Now that Australia has hit its 80% COVID-19 vaccination target, international borders are re-opening and travel overseas is slowly but surely resuming. Even quarantine requirements for returning travellers are being expedited or waived as the borders return to normal. But how do students feel about all this, being effectively shut out of the world for almost two years?
To find out, we asked Savvy. Savvy has just conducted a sentiment survey of 1,000 Australians, of which 122 are between the ages of 18-24. What do they think about heading overseas? Where are they headed? What are they going for? Do they have concerns? What about costs? What’s the best way to compare personal loans?
Here’s what the data shows us:
Positive and confident – depending on the COVID policy
According to the survey, 64% of student-aged Australians are more positive than not about the border re-opening, with 30% saying they are both “positive and confident” about the prospect of going abroad again.
As for where they’d go, 42% said that the COVID policy of their destination would “very significantly” influence their choice.
The top three travel destinations are New Zealand and the Pacific Islands (32%), Asia (20%), and Europe (20%).
The overwhelming majority are going overseas for a holiday (69%) followed by visiting relatives or friends (26%). Only 2% are going overseas for work related activities.
As for whether they’d be willing to travel with unvaccinated passengers, 53% said they’d be more uncomfortable than not.
The biggest concern for student-aged Australians is whether they’d be able to return home due to quarantine restrictions – almost half (49%) saying so. 25% are worried about catching COVID-19, and 20% are worried about the cost of airfares.
Cost and Time
The cost of airfares is a big concern, and most 18–25-year-old Australians say they’d spend between $5,000 to $10,000 on their next international trip (46%). Though there are a lot of ways to save money and budget as we’ve discussed here, one of the ways to manage your holiday money is to apply for a personal loan.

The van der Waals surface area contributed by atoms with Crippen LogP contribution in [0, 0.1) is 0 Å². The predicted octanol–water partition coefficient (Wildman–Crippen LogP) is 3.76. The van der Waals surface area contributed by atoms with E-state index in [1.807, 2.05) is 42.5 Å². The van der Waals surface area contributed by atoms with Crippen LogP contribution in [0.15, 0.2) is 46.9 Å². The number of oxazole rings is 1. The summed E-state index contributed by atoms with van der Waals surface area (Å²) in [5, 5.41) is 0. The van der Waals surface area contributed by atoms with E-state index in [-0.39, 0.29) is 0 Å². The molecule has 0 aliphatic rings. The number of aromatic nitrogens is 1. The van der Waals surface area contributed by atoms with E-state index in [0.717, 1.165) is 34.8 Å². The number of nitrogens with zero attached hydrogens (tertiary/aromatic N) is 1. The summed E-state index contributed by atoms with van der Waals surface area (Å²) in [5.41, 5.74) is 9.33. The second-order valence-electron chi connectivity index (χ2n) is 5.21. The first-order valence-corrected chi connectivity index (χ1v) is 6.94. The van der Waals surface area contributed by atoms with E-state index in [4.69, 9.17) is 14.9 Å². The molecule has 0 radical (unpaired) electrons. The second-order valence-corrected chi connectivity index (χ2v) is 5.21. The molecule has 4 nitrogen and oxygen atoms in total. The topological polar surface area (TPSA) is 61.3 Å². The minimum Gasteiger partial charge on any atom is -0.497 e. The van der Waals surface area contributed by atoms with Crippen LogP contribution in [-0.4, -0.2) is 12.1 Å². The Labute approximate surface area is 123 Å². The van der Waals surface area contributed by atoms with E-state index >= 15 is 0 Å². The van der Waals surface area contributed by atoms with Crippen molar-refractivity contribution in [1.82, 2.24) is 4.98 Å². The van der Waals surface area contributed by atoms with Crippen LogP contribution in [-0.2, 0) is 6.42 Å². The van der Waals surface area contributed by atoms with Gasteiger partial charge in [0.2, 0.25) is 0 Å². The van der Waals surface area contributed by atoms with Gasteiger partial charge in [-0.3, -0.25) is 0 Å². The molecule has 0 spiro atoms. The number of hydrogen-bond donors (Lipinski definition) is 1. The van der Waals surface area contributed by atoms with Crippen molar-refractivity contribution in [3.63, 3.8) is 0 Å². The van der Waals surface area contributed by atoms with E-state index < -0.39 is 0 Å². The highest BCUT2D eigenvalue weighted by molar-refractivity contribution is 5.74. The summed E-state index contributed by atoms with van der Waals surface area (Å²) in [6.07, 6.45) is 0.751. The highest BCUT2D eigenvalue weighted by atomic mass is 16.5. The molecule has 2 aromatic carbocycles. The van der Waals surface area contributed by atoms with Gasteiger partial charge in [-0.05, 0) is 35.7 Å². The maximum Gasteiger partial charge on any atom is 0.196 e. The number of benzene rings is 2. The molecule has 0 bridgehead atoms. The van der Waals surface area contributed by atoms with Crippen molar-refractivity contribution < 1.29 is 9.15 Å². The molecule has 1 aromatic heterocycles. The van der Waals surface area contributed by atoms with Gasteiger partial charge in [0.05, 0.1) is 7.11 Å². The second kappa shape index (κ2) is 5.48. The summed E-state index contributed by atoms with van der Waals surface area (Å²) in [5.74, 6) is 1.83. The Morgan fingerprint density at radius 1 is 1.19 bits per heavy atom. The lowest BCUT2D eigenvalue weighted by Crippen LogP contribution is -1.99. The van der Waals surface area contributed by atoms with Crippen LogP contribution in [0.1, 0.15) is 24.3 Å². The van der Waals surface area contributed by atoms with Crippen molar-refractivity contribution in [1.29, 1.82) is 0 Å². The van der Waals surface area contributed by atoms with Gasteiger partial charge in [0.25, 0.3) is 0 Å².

Personal loans come in all shapes and sizes – and some loans come with frequent flyer points. Some pointers from Bill Tsouvalas, Managing Director of Savvy are that you should always shop around first and be mindful of your budget; never just accept the first offer from your bank. “Banks should be one option, not your only option,” he says. “You need to look at loans with the same loan term and loan amount to get a real picture of costs. You should also look for the comparison rate and not just the advertised interest rate, as that gives you most fees and charges bundled into one figure.”
Other loans may have additional flexibility with repayments – and the best way to find out what’s right for your next holiday or overseas trip is to consult a broker. “They may be able to find student-oriented loans that suit your needs. It’s better to get many different quotes at once instead of going it alone.”
Remember to consult a financial adviser if you’re unsure about loans or credit products.